Maybe do not scream without a reason?
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#11
Ferrum Master
Easo, post: 4052433, member: 70901"
Does it ACTUALLY result in bluescreens? 1903 early reports are about some other, minor stuff, not graphic driver BSOD's. I also fail to remember it happening previously on 1809, 1803, etc.
Maybe do not scream without a reason?
There were some GSODs during early beta's. Nvidia driver had a huge memory leak. And that's it. But that's testing... and fine...
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#12
Metroid
The good thing is, it wont be any major performance loss, also remember that amd and nvidia needs to updates their drivers to reflect the changes on this updated windows version.
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#13
MKRonin
The graphs are hard to read, maybe bar graphs would be better?
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#14
arh2o
Thanks for the article and benchmarks! This type of gaming benchmark is what makes TPU shine, as no other site is doing this type of in-depth benchmarking on 1903's positives/negatives.
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#15
Metroid
arh2o, post: 4052491, member: 180904"
Thanks for the article and benchmarks! This type of gaming benchmark is what makes TPU shine, as no other site is doing this type of in-depth benchmarking on 1903's positives/negatives.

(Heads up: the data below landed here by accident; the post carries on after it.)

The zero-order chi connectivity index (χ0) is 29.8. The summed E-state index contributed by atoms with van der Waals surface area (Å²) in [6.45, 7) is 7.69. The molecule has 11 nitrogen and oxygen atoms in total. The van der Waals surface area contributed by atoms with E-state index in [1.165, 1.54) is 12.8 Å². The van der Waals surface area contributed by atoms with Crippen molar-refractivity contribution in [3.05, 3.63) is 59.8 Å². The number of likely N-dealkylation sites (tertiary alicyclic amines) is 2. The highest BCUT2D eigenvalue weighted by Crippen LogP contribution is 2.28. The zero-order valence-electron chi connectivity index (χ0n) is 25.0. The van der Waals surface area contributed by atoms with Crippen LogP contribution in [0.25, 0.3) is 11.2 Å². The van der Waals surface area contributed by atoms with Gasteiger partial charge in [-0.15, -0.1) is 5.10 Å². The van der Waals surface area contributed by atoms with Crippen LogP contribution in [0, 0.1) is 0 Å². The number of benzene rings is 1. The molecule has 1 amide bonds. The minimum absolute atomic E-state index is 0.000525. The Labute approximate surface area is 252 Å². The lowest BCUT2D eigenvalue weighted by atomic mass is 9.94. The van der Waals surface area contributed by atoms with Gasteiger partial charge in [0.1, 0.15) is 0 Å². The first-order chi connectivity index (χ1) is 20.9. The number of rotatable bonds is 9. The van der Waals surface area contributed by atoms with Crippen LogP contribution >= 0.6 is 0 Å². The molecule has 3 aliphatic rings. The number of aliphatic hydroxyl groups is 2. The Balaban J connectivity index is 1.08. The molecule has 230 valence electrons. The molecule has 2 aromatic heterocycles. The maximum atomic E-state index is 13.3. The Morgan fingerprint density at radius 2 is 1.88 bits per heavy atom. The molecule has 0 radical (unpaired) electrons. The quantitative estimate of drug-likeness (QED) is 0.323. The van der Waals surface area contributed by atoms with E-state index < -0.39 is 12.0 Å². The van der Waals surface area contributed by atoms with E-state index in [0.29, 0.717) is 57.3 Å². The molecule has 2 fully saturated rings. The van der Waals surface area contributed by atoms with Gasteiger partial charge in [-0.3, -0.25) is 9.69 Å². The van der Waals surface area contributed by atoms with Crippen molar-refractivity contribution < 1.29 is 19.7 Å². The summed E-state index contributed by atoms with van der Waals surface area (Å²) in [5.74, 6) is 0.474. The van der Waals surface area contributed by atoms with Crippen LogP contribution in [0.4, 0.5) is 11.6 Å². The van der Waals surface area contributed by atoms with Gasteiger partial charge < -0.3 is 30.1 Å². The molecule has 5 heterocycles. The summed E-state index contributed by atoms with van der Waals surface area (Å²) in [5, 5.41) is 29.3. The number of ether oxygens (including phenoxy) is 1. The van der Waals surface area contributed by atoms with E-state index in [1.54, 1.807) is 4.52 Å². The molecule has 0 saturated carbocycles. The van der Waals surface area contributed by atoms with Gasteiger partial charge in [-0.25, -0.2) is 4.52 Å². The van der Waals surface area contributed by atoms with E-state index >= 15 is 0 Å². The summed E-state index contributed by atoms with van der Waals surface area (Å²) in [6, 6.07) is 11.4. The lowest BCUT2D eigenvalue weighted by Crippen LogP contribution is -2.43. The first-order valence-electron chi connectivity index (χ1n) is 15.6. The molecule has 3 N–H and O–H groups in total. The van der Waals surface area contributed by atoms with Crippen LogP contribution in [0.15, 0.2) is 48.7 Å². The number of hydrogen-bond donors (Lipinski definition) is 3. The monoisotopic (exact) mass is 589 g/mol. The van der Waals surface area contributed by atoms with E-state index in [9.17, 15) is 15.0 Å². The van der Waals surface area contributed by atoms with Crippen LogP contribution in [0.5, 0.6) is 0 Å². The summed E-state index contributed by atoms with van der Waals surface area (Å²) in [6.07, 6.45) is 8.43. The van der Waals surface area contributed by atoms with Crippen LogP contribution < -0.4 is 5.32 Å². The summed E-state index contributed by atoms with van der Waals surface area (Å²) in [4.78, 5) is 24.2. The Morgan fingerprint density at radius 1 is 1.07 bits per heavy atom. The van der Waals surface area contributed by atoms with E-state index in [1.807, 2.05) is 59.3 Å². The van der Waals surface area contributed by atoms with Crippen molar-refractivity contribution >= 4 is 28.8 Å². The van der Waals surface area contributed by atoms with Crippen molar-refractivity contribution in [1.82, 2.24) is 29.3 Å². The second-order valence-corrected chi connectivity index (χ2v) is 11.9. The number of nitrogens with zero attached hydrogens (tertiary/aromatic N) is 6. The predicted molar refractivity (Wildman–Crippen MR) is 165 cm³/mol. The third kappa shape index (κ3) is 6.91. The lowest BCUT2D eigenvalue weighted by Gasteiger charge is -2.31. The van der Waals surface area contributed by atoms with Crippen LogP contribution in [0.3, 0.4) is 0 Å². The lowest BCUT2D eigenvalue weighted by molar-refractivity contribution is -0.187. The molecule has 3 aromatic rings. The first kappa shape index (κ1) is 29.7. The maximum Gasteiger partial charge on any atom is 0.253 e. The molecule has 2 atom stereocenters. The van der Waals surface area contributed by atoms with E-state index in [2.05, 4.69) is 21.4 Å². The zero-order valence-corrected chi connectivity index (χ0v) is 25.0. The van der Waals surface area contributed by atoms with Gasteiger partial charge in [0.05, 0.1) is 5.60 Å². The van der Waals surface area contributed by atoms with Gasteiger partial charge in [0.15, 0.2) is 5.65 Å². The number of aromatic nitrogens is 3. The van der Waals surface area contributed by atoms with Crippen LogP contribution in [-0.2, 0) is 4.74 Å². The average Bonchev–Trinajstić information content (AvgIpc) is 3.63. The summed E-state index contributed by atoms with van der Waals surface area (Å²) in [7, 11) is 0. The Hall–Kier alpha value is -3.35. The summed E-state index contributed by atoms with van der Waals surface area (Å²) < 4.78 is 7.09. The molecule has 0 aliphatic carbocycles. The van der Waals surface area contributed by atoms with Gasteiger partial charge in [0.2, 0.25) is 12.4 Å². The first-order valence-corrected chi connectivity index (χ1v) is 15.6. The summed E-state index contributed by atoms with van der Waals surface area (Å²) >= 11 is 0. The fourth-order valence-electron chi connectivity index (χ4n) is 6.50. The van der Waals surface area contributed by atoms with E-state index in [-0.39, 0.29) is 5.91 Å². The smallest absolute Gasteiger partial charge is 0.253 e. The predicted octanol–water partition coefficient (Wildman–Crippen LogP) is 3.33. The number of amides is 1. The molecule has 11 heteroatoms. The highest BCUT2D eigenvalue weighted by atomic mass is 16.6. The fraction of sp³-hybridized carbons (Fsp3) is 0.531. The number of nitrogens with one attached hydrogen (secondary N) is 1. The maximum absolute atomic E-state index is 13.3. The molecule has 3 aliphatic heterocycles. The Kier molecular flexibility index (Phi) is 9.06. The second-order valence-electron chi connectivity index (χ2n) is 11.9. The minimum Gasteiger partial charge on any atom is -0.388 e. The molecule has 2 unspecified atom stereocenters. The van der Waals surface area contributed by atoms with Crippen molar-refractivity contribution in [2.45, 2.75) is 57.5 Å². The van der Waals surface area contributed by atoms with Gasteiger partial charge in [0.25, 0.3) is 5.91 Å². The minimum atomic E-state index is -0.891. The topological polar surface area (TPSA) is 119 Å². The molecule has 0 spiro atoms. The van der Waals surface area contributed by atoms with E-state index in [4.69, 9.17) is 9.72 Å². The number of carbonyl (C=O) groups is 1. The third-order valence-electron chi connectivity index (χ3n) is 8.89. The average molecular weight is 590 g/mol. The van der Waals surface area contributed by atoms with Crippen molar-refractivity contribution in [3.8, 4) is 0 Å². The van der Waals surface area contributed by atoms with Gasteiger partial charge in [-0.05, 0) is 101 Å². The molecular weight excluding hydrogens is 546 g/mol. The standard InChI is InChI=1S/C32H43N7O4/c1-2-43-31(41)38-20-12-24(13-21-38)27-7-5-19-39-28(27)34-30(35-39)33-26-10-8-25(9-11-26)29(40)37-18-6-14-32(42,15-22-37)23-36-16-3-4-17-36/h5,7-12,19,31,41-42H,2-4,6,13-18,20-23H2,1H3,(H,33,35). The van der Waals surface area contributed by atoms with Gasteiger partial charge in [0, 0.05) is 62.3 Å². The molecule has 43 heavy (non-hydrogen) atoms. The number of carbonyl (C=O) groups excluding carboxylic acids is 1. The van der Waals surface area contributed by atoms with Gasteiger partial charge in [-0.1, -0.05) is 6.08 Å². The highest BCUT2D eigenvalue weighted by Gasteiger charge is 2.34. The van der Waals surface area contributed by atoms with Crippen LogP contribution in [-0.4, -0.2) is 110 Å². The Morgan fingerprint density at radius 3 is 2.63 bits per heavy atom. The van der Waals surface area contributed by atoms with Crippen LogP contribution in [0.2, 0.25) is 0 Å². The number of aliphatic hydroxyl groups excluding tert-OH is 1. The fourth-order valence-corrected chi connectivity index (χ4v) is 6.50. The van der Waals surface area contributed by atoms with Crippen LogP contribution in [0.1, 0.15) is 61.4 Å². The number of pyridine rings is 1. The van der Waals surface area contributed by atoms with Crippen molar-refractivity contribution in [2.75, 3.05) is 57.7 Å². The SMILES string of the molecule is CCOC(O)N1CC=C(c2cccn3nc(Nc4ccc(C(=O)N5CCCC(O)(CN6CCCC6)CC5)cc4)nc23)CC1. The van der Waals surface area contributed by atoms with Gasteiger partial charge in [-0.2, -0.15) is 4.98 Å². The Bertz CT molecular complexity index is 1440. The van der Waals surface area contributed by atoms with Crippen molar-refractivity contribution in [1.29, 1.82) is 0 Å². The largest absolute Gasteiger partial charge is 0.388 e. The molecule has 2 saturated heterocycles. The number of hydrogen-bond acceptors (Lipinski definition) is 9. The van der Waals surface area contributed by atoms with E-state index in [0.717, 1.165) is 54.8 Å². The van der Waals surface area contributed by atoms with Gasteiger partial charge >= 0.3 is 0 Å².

So true, what it really matters to everyday use, few do. 12 years ago, I did a huge benchmark test on windows xp3 sp3 x windows xp sp2 on many benchmarks and in the end I concluded the sp3 was a huge step forward in performance. Tests like this is very good as it tell us if upgrading will be good or not.
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#16
Mistral
W1zzard, post: 4052420, member: 1"


Looks super busy and scary for less experienced readers? Not sure if better or worse
This is better, much more informative. If I were to go full UX on it I'd say remove "series 2" from the label, and switch one of the lines for m-dashes and the other for points, as green and red look the same to colour-blind users when both are just a thick line. But I'm getting carried away...

Seriously though, much appreciated.
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#17
Prima.Vera
Why did you guys test with a card that only 0.001% of gamers have? You should have test with more popular cards like the ones from AMD or cheaper last gen cards from nVidia, which are still extremely popular.
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#18
metalfiber
All risk and really no reward. Gaming stats stay within the margin of error...I'll pass on the so called "updated upgrade".
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#20
xtreemchaos
anyone with a 7700k tryed the update yet ?, i like to look before i leap.
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#21
nickbaldwin86
I hope that this is run again once the new drivers are released for 1903.

One would assume that NV and AMD can build drivers that take advantage of the updates and add performance.
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#22
dozenfury